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Latitude: 52.832 / 52°49'55"N
Longitude: -3.7155 / 3°42'55"W
OS Eastings: 284523
OS Northings: 327437
OS Grid: SH845274
Mapcode National: GBR 67.TPXT
Mapcode Global: WH67H.W2WQ
Entry Name: Hut Group & Enclosures 117m S of Moel Caws
Source ID: 2478
Cadw Legacy ID: ME082
Schedule Class: Domestic
Category: Hut group
Traditional County: Merionethshire
The monument comprises the remains of a settlement of round huts with associated enclosures, overlain by later rectangular huts and additional enclosures.
To the NE is a quadrilateral enclosure, levelled into the hillside. The N side is a negative terrace 2 m high; the material dug out from this end could have been moved downhill to create the positive terrace, 1 m high, on the S. In the SW corner is a curving bank 1 - 1.5 m high, probably part of a disturbed round hut 9 m in diameter. W of this are the disturbed remains of a sheepfold.
A track now passes along the S side of the enclosure, separating it off from another enclosure which lies at a lower level. The wall of this enclosure is 0.5 - 0.6 m high and 1.6 m wide. There is an entrance in the S side 2 m wide. There is a round hut in the SE corner 7 m in diameter with an entrance facing W; stone debris may indicate the site of another hut adjoining the SW side of it.
The W side of the settlement contains two round huts. That to the N is 10 m in diameter terraced into the slope, and the later track now passes along the N side of it. That to the S is at a lower level, 9.5 m in diameter, and also terraced into the hillside. A wall runs N from the W side of this hut. S of these two huts is a probable rectangular hut 8 m by 5 m, terraced into the hill slope. W of this is a terrace 1 m high, which may form the boundary of the enclosure originally associated with the round huts. Another terrace, over 1 m high, lies to the S, and more, smaller, terraces to the N.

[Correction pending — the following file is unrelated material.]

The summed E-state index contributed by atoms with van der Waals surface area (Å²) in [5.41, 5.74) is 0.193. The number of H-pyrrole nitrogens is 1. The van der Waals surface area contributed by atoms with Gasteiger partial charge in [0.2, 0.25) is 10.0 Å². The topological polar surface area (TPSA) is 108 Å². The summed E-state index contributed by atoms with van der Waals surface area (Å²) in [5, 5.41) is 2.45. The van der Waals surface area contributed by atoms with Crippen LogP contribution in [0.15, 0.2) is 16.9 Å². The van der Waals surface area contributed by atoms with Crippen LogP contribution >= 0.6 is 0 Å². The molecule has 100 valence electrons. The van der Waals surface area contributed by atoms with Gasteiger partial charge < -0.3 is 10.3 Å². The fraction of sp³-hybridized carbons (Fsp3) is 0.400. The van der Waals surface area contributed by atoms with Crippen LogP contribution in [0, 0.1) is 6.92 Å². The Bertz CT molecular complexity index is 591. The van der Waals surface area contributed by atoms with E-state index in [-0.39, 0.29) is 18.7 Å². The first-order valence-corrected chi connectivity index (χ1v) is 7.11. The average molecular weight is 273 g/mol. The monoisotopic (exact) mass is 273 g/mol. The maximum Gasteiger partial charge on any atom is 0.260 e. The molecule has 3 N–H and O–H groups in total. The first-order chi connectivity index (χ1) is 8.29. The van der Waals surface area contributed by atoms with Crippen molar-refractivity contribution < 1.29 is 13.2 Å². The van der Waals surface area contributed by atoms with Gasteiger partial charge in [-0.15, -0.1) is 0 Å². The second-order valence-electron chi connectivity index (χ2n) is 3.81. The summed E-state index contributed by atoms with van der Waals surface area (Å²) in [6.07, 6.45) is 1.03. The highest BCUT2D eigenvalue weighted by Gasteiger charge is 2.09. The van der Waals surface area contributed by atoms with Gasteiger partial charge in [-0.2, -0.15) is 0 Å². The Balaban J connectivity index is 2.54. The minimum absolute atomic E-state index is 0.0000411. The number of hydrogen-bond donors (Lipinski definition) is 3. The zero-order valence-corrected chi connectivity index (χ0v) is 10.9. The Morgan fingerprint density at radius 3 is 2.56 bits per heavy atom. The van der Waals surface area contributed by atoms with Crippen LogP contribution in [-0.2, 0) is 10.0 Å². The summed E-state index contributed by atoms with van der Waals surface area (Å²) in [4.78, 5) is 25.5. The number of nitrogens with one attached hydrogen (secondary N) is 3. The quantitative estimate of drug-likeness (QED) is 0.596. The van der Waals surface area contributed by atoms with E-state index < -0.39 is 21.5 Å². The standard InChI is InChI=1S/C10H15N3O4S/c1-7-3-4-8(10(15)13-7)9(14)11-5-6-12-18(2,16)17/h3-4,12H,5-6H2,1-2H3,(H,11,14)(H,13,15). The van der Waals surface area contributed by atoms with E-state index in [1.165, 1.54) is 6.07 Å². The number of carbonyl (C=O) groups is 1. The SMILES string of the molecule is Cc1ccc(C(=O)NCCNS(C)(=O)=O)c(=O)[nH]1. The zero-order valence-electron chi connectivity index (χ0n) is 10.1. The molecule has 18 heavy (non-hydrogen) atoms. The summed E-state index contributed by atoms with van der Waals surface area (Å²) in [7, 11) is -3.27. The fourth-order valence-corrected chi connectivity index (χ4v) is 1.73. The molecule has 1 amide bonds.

The site is crossed by two tracks, one above, to the NE, and the other cutting across the settlement on the S side. The tracks would appear to be later than the settlement.
The monument is of national importance for its potential to enhance our knowledge of prehistoric and later settlement practices. It is an important relic of the prehistoric landscape, also showing continuity of use or re-use of the site, and retains significant archaeological potential. There is a strong probability of the presence of environmental and structural evidence, including preserved internal and external floor levels.
The scheduled area comprises the remains described and areas around them within which related evidence may be expected to survive.
Other nearby scheduled monuments